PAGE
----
Rail passengers face five-day strike after Southern talks break down
Hundreds of thousands of rail passengers face a week of travel chaos after talks aimed at resolving a bitter row over the role of conductors broke down.
Southern Railway will introduce an emergency timetable for five days from Monday, running just 60% of its services across London and the South East.
Three days of talks between the company and the Rail, Maritime and Transport union at the conciliation service Acas collapsed.
The two sides blamed each other for the continued deadlock, while the union accused the Government of "sabotaging" the talks.
The company's Passenger Service Director Angie Doll said: "We have gone the extra mile with our compromise offer, but the RMT has made it clear they are not prepared to negotiate. They did not want to discuss the role of the on-board supervisor and remain rigidly opposed to evolving the role of on-board staff to focus more on customers.
"We are deeply disappointed and angry on behalf of our passengers at this stance, which will cause misery for our passengers and untold damage to the local economy in the south east.
"The RMT's strike is unnecessary, unacceptable and unjustified."
RMT general secretary Mick Cash said: "It was clear right from the start of these talks that there was no serious intent from Govia Thameslink to engage in genuine negotiations and that their script was being written from behind the scenes by their Government paymasters.
"I have been involved in countless negotiations and have never witnessed a farce like this."
The union said it was told by industry sources that Transport Department official Peter Wilkinson, who told a public meeting he wanted a "punch up" with rail unions was responsible for "wrecking" the talks.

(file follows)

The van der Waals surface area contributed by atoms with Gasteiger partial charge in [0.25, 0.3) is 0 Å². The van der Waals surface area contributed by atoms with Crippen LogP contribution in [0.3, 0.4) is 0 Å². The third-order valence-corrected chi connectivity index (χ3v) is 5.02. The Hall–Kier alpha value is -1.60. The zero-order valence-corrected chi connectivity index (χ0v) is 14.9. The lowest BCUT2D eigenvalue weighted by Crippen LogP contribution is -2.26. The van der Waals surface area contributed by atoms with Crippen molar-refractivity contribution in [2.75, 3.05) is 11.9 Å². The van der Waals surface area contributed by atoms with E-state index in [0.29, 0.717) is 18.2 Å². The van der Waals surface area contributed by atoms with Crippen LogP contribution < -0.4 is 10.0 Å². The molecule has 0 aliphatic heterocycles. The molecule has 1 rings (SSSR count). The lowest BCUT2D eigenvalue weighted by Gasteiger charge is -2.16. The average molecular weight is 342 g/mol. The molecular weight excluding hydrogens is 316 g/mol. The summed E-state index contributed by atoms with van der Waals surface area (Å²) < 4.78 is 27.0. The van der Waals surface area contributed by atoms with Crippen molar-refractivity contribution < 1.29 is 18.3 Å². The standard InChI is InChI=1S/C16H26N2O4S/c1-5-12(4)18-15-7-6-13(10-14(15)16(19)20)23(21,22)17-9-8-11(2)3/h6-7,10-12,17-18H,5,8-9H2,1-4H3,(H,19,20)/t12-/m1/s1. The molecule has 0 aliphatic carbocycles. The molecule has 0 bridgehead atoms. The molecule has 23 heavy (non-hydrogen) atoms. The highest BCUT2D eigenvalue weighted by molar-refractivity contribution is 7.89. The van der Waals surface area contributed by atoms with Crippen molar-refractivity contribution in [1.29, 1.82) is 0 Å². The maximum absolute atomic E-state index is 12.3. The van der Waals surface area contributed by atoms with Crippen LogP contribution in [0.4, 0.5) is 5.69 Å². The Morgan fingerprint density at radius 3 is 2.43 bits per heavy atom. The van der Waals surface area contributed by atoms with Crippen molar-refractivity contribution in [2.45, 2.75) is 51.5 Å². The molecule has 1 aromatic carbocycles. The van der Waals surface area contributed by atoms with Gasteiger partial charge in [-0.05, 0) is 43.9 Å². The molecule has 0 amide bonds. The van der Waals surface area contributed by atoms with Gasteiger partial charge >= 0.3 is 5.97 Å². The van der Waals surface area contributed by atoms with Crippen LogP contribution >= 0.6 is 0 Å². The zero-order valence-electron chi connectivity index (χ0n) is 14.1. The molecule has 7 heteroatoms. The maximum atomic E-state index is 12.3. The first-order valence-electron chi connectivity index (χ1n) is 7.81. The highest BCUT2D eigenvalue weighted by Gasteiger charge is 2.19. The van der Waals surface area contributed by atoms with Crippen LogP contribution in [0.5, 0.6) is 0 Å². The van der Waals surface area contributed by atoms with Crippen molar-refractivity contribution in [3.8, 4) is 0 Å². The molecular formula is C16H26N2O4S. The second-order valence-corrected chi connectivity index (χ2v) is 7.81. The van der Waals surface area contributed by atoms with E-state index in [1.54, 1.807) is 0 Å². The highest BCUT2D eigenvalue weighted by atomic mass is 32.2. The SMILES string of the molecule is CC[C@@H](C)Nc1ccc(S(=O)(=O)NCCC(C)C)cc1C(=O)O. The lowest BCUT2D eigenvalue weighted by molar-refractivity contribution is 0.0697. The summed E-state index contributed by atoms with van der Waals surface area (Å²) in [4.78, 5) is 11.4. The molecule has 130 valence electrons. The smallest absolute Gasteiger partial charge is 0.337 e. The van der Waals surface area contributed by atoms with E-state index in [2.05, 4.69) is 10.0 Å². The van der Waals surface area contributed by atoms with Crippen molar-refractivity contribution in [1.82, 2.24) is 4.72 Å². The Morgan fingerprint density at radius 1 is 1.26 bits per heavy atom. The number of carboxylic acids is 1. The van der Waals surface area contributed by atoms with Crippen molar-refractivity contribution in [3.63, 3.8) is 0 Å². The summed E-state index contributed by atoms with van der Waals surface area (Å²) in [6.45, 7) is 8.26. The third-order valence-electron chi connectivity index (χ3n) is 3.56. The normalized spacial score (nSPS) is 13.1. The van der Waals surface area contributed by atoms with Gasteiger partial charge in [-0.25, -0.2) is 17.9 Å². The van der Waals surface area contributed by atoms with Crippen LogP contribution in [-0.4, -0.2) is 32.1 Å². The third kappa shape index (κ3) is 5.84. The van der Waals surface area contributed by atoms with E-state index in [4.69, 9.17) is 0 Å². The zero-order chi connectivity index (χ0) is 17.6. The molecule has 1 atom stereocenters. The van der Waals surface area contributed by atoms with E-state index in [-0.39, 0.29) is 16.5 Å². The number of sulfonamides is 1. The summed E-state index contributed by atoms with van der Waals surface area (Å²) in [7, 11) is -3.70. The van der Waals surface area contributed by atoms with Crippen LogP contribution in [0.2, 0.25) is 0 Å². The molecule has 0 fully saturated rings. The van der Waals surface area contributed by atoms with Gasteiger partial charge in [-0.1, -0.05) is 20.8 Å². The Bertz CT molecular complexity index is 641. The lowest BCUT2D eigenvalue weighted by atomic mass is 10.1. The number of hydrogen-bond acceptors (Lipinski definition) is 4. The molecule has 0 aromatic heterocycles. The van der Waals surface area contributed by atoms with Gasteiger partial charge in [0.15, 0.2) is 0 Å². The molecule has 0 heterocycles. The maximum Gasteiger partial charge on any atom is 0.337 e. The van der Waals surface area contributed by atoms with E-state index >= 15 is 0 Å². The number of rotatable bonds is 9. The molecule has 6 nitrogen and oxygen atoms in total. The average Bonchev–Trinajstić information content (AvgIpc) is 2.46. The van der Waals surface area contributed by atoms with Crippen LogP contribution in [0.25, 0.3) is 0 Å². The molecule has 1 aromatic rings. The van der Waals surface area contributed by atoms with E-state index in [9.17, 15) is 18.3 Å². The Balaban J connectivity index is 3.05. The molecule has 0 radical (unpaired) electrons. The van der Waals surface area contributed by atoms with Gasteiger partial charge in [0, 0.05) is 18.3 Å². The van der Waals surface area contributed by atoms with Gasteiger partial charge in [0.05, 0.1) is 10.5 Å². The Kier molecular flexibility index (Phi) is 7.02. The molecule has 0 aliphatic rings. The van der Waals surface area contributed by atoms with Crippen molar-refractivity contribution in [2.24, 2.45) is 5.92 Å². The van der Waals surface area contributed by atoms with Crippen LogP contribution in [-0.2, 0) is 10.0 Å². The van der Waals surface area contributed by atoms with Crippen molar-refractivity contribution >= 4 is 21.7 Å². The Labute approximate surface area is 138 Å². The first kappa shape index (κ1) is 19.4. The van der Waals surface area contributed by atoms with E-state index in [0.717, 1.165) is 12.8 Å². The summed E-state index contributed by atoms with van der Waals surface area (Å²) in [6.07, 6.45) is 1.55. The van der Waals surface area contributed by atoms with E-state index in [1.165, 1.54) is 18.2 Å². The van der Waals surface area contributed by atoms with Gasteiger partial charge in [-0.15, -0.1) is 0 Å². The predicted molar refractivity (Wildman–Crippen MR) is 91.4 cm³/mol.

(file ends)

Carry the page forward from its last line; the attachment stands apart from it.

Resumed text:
Southern, part of the huge Govia Thameslink Railway (GTR) franchise, said an offer by the union to suspend industrial action if the company agreed to terms put forward by ScotRail to resolve a separate dispute, was a "complete red herring."
Ms Doll said: "This amounts to a continuation of the current operating model and delivers none of the punctuality and customer service benefits we are determined to deliver to our passengers".
Rail Minister Paul Maynard said: "This unjustified strike action from the RMT will do nothing other than cause five days of misery for passengers. It is deeply disappointing that union bosses continue to overlook the impact they are having on hardworking people who want to get on with their journeys.
"The changes GTR are proposing will modernise services and provide better journeys. Rather than working with the operator to resolve these issues, the RMT has clearly decided that it is not on the side of the passenger."
Andy McDonald, shadow transport secretary, accused the Government of "poisoning" industrial relations.
"If, as has been suggested, DfT officials are found to be dictating GTR's approach to this dispute by introducing unreasonable qualifications and demands at a crucial stage in the negotiations, passengers will be rightly incensed that the Government is intervening in such an unhelpful manner.
"Every day that passes without a settlement, the impression grows that the Government are more interested in picking a fight with trade unions than sorting out the abysmal services on Southern Rail."
Paul Plummer, chief executive of the Rail Delivery Group, representing train operators and Network Rail, said: "This strike action will cause misery for thousands of passengers. The offer to staff set out by Southern demonstrates there are no risks to jobs or pay. We already know that drivers operating the doors on trains is a safe way of working.
"The rail industry has to modernise to deliver the better service today's customers expect and deserve. At the heart of this dispute are changes that would mean a better on board service for passengers and less disruption when problems affect the railway. In the interests of passengers, it's time to implement these changes and end this dispute."